common, particularly in making joint efforts to keep the good momentum of economic growth in this region,” Qin said. “All
parties, including China, we have felt the pressures from the slowdown in the world economy.”
Southeast Asia is growing more reliant on trade with China,
which is a gateway for shipments to advanced economies,
according to the Organization for Economic Cooperation and
Development. The euro-area economy succumbed to a recession for the second time in four years, as governments imposed tougher budget cuts and leaders struggled to contain the debt turmoil.
Asean leaders are set to start talks today on a regional
trade agreement with China, Japan, India, South Korea, Australia and New Zealand, an area with more than 3 billion people
representing about a quarter of the world economy, according to data compiled by Bloomberg. China has been Asean’s largest
trading partner since 2009.
China, Japan and South Korea trade ministers will also meet
today in Cambodia to announce the start of negotiations,
according to an e-mailed statement from South Korea’s Ministry of Foreign Affairs and Trade.
Asean’s differences over handling territorial disputes
emerged yesterday after the Philippines disputed Cambodia’s
assertion that the bloc agreed to limit discussion of maritime claims in the South China Sea at international forums.
“There were several views expressed yesterday on Asean
unity which we did not realize would be translated into an Asean consensus,” President Benigno Aquino told fellow Asean leaders during a meeting yesterday, according to a government statement. “For the record, this was not our understanding. The Asean
route is not the only route for us. As a sovereign state, it is our right to defend our national interests.”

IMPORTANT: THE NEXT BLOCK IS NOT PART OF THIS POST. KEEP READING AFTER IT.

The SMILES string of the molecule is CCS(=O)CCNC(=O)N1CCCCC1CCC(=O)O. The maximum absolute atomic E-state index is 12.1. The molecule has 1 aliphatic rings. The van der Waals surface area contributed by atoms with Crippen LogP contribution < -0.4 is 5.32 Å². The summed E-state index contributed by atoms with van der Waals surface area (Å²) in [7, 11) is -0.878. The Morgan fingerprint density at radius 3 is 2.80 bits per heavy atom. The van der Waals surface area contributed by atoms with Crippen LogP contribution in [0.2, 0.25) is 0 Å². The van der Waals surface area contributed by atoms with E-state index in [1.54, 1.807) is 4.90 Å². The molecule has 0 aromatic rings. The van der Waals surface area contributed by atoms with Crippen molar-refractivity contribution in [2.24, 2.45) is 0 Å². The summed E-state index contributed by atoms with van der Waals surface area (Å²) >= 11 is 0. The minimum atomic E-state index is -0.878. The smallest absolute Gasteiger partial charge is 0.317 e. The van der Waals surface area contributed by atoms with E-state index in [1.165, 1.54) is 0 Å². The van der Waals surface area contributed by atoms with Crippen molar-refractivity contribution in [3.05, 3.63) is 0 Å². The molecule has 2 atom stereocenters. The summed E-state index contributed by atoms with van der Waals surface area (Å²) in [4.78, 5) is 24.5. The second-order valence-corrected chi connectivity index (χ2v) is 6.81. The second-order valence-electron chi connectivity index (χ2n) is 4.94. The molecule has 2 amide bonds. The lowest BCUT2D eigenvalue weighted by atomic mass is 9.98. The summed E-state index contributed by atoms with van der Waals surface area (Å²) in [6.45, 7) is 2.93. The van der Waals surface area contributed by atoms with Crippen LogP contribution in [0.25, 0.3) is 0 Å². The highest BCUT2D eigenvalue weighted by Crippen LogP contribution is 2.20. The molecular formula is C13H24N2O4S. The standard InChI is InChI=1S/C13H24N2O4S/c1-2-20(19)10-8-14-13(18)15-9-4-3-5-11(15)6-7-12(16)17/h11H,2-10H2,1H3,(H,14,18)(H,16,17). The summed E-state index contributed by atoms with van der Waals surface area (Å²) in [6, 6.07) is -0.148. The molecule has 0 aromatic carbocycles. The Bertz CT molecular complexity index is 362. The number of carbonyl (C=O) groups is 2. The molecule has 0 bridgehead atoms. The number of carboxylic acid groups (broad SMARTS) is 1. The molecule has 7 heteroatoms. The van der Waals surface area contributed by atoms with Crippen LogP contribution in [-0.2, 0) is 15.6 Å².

A day earlier, Kao Kim Hourn, a Cambodian foreign ministry
official, told reporters that Asean leaders agreed to confine discussions on a set of rules for operating in the South China Sea to the bloc’s meetings with China. Cambodia hung banners hailing the country’s close ties with China on a wall outside the summit venue.
China has resisted talks with Asean on a legally binding
code of conduct in the South China Sea, where it has deployed maritime surveillance ships to assert its territorial claims. The Philippines and Vietnam, which have awarded exploration
contracts to Exxon Mobil Corp., Talisman Energy Inc. and Forum Energy Plc, reject China’s map of the sea as a basis for joint development of oil and gas.
The U.S. supports Southeast Asia’s efforts to resolve sea
disputes with China to bring stability to the region, Asean’s Surin told reporters after Obama met with the bloc’s leaders.
“The U.S. would like to support Asean working on this
issue and would like to be helpful in any way,” Surin said.
“Because rule of law and transparency in terms of engagement would be beneficial to all parties.”
To contact the reporters on this story:
Daniel Ten Kate in Phnom Penh at
Shamim Adam in Phnom Penh at
To contact the editor responsible for this story:
Peter Hirschberg at